Imaging Bad Hard Drives (with a Synology NAS)

One Hard Drive in a 4-bay Synology Network Attached Storage case.
Plugging in drives to my 4-bay Synology.

This is what I learned, trying to recover data from a bad drive. Most of this post should work for imaging a disk on a regular non-Synology Linux system.


I’m currently trying to recover data from a 2009 iMac with a bad 250GB hard drive. The drive has many I/O errors reading it, and won’t boot into macOS. It mounted once, but then I foolishly tried to ‘repair’ the disk in Disk Utility.

My local mac repair shop was thankfully able to extract the hard drive from the iMac, by pulling off the screen (which is held in with magnets) using suction cups, undoing screws of rare shape, and fishing out the SATA drive.

They tried plugging in the drive to many other iMacs, but none of them would boot it. Most of the time the drive would spin up, then spin down. Sometimes it would come up as ‘Uninitialised’. I suppose my attempted filesystem repair + I/O write errors = corrupted file system. Dang.

So now I have a disk, and I want to get the data off it. Maybe even try to repair the filesystem again. But I don’t think I want to write to this disk again: too many I/O errors. I want to copy the disk to another computer.

Synology NAS

I have a Synology Network Attached Storage device at home. It’s been handy during these data recovery jobs. The DS418play model, 4-drive bay. I have three drives in it, and a spare slot. I’d like to recover the data from this machine, to a disk image file on the other disks.

Synology’s OS is Linux with a stripped-down set of userland binaries.

Data Recovery Tools

Usually I use cat /dev/sda > ~/sda.img to image a disk. Or pv /dev/sda > ~/sda.img if I’m feeling fancy and want a progress bar.

Unix has a culture of using dd, a funny tool with roots in other operating systems, with a funny command-line-flag convention differing from other Unix tools: usually people use dd if=/dev/sda of=~/sda.img, optionally setting a magic bs=xxx block size parameter, copy/pasted from the last time you did the job. Presumably, at one point, setting block size made a difference to the transfer speed? I’m fairly sure kernels today do the appropriate read-ahead though. I haven't seen differences in speed leaving it off.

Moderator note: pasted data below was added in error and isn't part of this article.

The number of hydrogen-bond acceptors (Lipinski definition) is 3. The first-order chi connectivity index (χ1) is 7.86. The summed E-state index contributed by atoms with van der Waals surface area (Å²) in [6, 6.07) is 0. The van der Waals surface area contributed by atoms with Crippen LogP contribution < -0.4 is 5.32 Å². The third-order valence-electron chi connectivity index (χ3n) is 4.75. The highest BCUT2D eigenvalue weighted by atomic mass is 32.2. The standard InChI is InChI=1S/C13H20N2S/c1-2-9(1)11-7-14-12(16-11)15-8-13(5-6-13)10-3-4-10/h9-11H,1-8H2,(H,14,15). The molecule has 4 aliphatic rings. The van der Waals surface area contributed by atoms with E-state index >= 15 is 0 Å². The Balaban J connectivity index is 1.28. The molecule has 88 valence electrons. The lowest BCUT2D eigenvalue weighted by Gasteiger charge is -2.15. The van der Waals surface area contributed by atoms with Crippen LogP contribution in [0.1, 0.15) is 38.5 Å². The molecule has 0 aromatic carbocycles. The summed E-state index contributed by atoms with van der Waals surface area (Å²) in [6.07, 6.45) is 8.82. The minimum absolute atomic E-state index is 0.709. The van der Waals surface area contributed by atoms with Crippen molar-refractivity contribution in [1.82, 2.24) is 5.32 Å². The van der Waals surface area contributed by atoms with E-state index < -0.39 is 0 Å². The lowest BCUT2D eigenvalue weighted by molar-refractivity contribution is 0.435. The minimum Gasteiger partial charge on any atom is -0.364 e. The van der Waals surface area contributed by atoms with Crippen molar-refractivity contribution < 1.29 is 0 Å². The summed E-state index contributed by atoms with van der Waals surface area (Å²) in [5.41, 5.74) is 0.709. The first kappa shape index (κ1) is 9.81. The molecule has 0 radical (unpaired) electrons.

cat will fail the first time they get an I/O error.

dd will fail by default, but it has a parameter conv=sync,noerror instructing to ignore read errors and output zeroes for that chunk instead.

These tools work, however, there’s a better tool for imaging near-death hard drives: ddrescue, which reads the drive, keeping track of which segments were read successfully and which need to be revisited in an auxiliary “map file”. You use ddrescue like: ddrescue /dev/sda ~/sda.img ~/

ddrescue uses many strategies, including:

  • retrying on errors
  • reading the disk both forwards and backwards
  • direct disk I/O (skipping the kernel block cache)
  • and reducing the size of reads until they succeed.

ddrescue is also restartable, picking up state from its map file.

Installing ddrescue on Synology

ddrescue isn’t installed by default on Synology’s OS. But you can install it from the SynoCli Disk Tools Community Packaage. I downloaded the x86_64 variant for DSM 7.x for my NAS, because I have an Intel chip, and I found I was running version 7.x of the NAS software in Control Panel - Information Center.

I downloaded the package to my laptop, then installed the package from the Synology web UI.

Running ddrescue on Synology

I made a new ’Shared Folder’ where the data should go: imac.

Set up SSH access in the Synology UI. SSH in:

$ ssh admin@synology

Figure out which disk to image, by first looking to see which disks are available before you put the to-be-recovered disk in:

$ ls /dev/sd?
/dev/sdb  /dev/sdc  /dev/sdd

Insert the to-be-recovered disk, and see which disk is new:

$ ls /dev/sd?
/dev/sda  /dev/sdb  /dev/sdc  /dev/sdd

For me, the new disk is /dev/sda.

Now let’s run ddrescue. A few prerequisites here:

  1. Disk access needs root access. So we need sudo.